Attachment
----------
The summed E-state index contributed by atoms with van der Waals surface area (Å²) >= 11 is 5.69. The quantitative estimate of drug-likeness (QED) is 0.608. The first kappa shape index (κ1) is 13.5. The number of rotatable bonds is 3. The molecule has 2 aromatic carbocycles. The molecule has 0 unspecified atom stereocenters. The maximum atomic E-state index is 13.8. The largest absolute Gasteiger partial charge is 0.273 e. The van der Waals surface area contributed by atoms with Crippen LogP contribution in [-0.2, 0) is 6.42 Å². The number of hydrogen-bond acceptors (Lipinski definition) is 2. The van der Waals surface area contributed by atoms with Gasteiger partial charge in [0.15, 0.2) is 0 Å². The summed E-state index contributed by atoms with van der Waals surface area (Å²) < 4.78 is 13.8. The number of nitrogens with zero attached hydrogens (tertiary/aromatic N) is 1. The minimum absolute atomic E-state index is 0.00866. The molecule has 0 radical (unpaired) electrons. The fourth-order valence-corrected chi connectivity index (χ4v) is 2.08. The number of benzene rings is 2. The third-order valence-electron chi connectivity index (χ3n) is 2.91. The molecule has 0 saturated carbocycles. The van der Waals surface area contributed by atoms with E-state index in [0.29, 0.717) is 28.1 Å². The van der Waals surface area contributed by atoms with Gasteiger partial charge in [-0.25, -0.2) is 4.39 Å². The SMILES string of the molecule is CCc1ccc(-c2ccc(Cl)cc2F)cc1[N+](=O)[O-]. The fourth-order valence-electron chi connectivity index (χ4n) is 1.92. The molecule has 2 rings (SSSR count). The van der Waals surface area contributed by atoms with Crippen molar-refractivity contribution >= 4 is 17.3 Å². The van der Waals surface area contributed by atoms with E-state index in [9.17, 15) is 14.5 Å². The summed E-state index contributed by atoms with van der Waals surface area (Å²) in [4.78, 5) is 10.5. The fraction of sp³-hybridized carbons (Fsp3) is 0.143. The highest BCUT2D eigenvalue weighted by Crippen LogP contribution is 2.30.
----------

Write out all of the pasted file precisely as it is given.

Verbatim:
The summed E-state index contributed by atoms with van der Waals surface area (Å²) >= 11 is 5.69. The quantitative estimate of drug-likeness (QED) is 0.608. The first kappa shape index (κ1) is 13.5. The number of rotatable bonds is 3. The molecule has 2 aromatic carbocycles. The molecule has 0 unspecified atom stereocenters. The maximum atomic E-state index is 13.8. The largest absolute Gasteiger partial charge is 0.273 e. The van der Waals surface area contributed by atoms with Crippen LogP contribution in [-0.2, 0) is 6.42 Å². The number of hydrogen-bond acceptors (Lipinski definition) is 2. The van der Waals surface area contributed by atoms with Gasteiger partial charge in [0.15, 0.2) is 0 Å². The summed E-state index contributed by atoms with van der Waals surface area (Å²) < 4.78 is 13.8. The number of nitrogens with zero attached hydrogens (tertiary/aromatic N) is 1. The minimum absolute atomic E-state index is 0.00866. The molecule has 0 radical (unpaired) electrons. The fourth-order valence-corrected chi connectivity index (χ4v) is 2.08. The number of benzene rings is 2. The third-order valence-electron chi connectivity index (χ3n) is 2.91. The molecule has 0 saturated carbocycles. The van der Waals surface area contributed by atoms with E-state index in [0.29, 0.717) is 28.1 Å². The van der Waals surface area contributed by atoms with Gasteiger partial charge in [-0.25, -0.2) is 4.39 Å². The SMILES string of the molecule is CCc1ccc(-c2ccc(Cl)cc2F)cc1[N+](=O)[O-]. The fourth-order valence-electron chi connectivity index (χ4n) is 1.92. The molecule has 2 rings (SSSR count). The van der Waals surface area contributed by atoms with Crippen molar-refractivity contribution >= 4 is 17.3 Å². The van der Waals surface area contributed by atoms with E-state index in [9.17, 15) is 14.5 Å². The summed E-state index contributed by atoms with van der Waals surface area (Å²) in [4.78, 5) is 10.5. The fraction of sp³-hybridized carbons (Fsp3) is 0.143. The highest BCUT2D eigenvalue weighted by Crippen LogP contribution is 2.30.